As of November 2023, the average cost of life insurance is $23 per month for a 10-year contract that supplies a death benefit of $250,000, per MoneyGeek.com. That price is for a young, healthy adult male who doesn’t use tobacco or work in a dangerous setting every day.
But there are so many details at play when insurers calculate your life insurance premiums, we feel this average number is only a tiny snapshot of a much bigger, more complicated picture.
Today, the experienced team of life insurance agents at Einsurance.com is here to explain all you need to know about life insurance rates. Our goal is to educate consumers about this complex topic in a way that’s easy to understand; and our information is always completely unbiased.
Keep reading to learn about:
Life Insurance Rate Basics
As a consumer, when you sign a contract for life insurance you agree to make payments — called premiums — to the insurance company. If you pass away during that time the insurer will pay a death benefit to the beneficiary you name on your contract.
How it Works: Term vs. Whole Life
All insurance, including life insurance, is about risk. When a life insurer agrees to provide you with term coverage, they’re assuming a risk and betting you’ll live longer than the contract lasts. They’ll collect your payments and invest that money, and hopefully sign you up for a more expensive contract when this one ends.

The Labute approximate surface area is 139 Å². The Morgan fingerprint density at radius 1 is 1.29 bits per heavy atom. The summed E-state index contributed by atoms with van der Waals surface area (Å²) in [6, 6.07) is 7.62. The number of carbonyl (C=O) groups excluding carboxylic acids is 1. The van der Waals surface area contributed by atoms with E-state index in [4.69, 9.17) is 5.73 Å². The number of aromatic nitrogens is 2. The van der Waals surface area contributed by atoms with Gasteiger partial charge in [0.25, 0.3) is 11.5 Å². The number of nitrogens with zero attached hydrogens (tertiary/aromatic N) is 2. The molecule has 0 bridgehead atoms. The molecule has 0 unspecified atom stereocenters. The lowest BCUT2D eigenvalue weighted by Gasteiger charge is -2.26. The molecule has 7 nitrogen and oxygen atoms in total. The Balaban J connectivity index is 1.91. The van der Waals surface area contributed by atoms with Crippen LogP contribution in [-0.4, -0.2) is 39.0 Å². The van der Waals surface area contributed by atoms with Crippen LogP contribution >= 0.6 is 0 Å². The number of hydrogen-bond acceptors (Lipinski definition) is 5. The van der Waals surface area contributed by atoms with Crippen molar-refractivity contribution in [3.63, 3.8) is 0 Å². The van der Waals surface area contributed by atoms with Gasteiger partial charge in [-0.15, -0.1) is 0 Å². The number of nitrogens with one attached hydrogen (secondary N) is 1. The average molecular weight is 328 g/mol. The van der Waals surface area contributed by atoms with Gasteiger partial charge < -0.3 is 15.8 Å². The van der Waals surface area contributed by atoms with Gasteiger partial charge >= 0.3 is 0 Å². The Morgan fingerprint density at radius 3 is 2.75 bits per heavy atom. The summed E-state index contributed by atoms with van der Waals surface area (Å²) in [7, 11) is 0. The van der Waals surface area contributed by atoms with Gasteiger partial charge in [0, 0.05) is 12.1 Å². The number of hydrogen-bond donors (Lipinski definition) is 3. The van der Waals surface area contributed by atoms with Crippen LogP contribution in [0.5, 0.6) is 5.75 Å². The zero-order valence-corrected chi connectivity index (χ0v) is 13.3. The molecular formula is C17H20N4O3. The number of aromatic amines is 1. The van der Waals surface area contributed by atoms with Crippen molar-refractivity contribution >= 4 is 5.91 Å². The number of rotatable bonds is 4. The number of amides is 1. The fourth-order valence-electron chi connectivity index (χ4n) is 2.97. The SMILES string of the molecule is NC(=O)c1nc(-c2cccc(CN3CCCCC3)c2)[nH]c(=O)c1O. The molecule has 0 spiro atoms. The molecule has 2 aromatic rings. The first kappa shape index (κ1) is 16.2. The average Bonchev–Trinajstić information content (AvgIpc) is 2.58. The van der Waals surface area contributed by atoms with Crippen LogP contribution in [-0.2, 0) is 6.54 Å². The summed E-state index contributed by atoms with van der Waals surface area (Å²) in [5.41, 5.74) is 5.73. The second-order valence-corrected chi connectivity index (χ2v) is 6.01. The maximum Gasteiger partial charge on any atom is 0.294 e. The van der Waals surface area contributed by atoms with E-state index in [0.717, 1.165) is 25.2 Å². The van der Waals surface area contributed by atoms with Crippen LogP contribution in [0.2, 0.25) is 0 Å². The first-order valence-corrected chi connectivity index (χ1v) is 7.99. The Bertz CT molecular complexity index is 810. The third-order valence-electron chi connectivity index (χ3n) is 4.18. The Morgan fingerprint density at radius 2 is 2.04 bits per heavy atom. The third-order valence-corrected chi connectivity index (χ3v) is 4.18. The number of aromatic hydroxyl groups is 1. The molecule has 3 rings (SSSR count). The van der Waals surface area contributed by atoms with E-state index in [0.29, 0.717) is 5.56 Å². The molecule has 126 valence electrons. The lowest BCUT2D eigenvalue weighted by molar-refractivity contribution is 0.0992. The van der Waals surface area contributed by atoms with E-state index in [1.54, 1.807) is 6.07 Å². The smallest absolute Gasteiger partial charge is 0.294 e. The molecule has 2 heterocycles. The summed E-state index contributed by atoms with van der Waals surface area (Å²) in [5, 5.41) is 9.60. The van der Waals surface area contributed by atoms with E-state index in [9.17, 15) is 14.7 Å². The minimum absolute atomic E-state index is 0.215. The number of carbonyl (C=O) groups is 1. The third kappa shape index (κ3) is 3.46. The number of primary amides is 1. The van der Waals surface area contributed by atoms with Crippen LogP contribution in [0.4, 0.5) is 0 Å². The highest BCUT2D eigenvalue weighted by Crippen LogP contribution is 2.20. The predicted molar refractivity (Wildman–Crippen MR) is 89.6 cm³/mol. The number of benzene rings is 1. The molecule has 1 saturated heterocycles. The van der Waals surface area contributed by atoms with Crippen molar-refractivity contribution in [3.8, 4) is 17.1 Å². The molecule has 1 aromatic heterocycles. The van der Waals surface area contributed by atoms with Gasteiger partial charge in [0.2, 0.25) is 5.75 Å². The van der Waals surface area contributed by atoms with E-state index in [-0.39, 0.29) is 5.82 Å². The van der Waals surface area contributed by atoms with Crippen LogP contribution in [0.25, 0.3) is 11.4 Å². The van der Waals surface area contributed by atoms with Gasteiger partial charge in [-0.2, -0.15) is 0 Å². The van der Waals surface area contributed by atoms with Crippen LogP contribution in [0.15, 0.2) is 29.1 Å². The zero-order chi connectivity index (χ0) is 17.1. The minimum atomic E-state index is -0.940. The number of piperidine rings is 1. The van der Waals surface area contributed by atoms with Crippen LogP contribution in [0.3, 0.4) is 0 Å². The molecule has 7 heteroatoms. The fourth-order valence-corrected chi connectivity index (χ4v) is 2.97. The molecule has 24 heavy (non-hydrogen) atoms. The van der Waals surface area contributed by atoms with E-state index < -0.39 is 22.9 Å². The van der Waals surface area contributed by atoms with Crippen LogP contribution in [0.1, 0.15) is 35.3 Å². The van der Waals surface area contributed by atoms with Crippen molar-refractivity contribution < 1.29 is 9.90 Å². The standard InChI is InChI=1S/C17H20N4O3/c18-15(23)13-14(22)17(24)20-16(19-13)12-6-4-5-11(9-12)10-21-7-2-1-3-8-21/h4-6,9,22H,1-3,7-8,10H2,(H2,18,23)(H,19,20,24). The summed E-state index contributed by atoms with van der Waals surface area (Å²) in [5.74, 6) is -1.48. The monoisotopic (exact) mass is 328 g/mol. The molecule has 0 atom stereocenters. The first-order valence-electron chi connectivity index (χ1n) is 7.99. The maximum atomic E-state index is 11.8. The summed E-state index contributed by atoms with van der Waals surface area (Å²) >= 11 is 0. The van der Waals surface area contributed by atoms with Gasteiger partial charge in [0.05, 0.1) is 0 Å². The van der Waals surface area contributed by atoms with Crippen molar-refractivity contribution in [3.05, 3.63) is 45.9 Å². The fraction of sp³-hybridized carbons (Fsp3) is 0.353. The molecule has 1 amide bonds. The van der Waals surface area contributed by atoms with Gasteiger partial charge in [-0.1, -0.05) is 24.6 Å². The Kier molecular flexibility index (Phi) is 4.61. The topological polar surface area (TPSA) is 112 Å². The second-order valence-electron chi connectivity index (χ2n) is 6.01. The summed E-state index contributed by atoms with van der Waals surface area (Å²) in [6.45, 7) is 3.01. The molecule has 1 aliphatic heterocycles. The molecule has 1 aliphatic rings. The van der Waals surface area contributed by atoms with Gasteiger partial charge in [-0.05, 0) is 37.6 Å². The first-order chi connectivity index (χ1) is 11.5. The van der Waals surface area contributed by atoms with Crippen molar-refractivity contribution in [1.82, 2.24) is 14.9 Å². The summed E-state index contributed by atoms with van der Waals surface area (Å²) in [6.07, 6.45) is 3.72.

When selling you a whole life policy, the insurer is betting you’ll live a long time. They’ll collect your premiums and invest some on your behalf to create a cash value you can use in emergencies. They’re assuming the risk that you’ll live long enough for the company to make profits on their investments.
Term or Whole Life Insurance: Which is More Affordable?
At first glance, term life insurance rates seem more affordable. With a term policy, you’ll pay a flat fee that ranges from $10 to $300 per month, depending on the death benefit you choose, and the risk rating determined by your insurer. (We’ll discuss risk ratings shortly.)
The term of your policy can be five years, 10, 20 or 30, depending on the contract. Just remember that these contracts are temporary. When the contract is over, you will be older and your price for life insurance will probably increase considerably.
You should use term life insurance to:
- Create an instant cash windfall for someone you love, in case you pass away
- Supply a means for paying off a mortgage so your loved ones can stay in a home if you pass away
- Pay off other debts (like a car payment or credit card debts) for your family
Pro tip: You can also buy life insurance on other important people in your life, as long as they agree to it. You can even insure key individuals in your small business, if they would be difficult and expensive to replace upon passing away. This is called “key person insurance” and is common among business partners.